That makes a lot of sense. Thanks for sharing that. Because you are one click away, your competitor knows you are one click away. If I were to, though, the one traditional, if I exhausted the budget, data would come into this as well. The one tradition that I would try first would be direct mail. I mean direct mail directly to my existing customer base of offers or even a monthly Newsletter. Some people may think that's crazy, but there is no more. And then that's off-topic. Sorry.

No, I think it’s interesting. I don’t know the details of it because I just work in show purpose and digital, but I have read that direct mail made a huge resurgence during covid. Because everybody was at home and looked at their mail versus it in the office in a box. I remember walking by one of our agency owners or one of my past agency’s in-boxes, and they have two of them stuffed with stuff. I am getting at that during covid, people liked giving mail even when it was not something they requested, and I don’t know if that’s still stuffed right now. But I didn’t look at the billing that sent those, but like the last few years when they were doing some layoff. I think their company has just exploded, and a few others are in that same space, and it’s sending actual, physical things. People are responding to that again. Who knows how long with hybrid and people returning to the office, but people have more attention to give to that.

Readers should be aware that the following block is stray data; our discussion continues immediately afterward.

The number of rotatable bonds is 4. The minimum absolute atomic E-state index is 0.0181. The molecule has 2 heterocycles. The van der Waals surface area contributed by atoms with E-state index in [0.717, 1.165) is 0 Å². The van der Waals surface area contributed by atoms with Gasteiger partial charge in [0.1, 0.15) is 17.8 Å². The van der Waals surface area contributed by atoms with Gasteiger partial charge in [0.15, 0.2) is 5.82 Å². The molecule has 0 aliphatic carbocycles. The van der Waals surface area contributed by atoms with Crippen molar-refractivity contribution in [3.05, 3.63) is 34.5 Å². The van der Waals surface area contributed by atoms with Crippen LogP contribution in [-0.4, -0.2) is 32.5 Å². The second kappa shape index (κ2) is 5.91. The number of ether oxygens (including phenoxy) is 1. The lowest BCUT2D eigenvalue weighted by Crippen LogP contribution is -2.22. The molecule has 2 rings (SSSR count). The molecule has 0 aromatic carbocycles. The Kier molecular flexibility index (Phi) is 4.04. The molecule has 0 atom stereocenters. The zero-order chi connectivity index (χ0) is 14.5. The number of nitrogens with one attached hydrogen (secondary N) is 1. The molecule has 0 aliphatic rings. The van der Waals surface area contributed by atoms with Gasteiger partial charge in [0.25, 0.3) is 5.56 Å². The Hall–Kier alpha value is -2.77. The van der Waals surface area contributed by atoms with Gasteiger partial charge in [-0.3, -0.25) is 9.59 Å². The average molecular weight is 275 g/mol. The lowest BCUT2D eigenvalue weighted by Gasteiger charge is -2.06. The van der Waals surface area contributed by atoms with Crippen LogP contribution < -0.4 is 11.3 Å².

Yeah. It's incredible. I don't want to chase a rabbit hole but what you talked about made me think of combining digital and offline, using that data, too; I know it's a different subject, and I know we are coming to an end here, so maybe we can have you on again, and you can talk about it if you want to? But it just made me think; I went to a Marketing seminar put on by one of the Professors from McGill University within Quebec in Montreal, and he was here in my city, and he was talking about this platform that Xerox had bought. It was put on by the Postal company here, Canada Post, and they were talking about combining digital and data to execute offline and online Marketing strategies together, Omni channel marketing, if you will, and it was Omni channel platform, and it was just fascinating.

Yes. It’s the same idea as multi-touch. It doesn’t have to be traditional but recognizing that you will have to reach your customers in multiple ways to succeed.

And data will help you do it. What is one big takeaway you want listeners to get from this episode?

Jumping alternating by the largeness of the marketing image. If you feel overwhelmed, there is so much out there and so many sophisticated systems. If you approach it with questions and hypotheses, consider it, and exercise information gathering, you will move in the right direction. There are so many great guides and different tools and best practices out there. As well as digital communities are happy to answer questions or check things out, Marketing nerds are friendly, and we love to talk.

Right on. How can our listeners connect with you online?

On LinkedIn, I am Jenna Hasenkampf, but many of us are out there.

Like myself. There's like more Matt Fraser in the English-speaking State in Canada. That's awesome. So LinkedIn. Are you active on Twitter?

I am not. I finally deleted my Twitter, and Trump drove me out of there.

Yeah? LinkedIn is great. On LinkedIn and the website, the agency website is mkgmarketinginc.com, and you will also find her profile there. Jenna, thank you very much for being on the show. It was a pleasure having you. Hope to have you back again, can we talk about some other subjects? That would be awesome. It's been a lot of fun.

Yeah, this was great. Thank you, Matt.

Thanks for listening, everyone. Have a great day.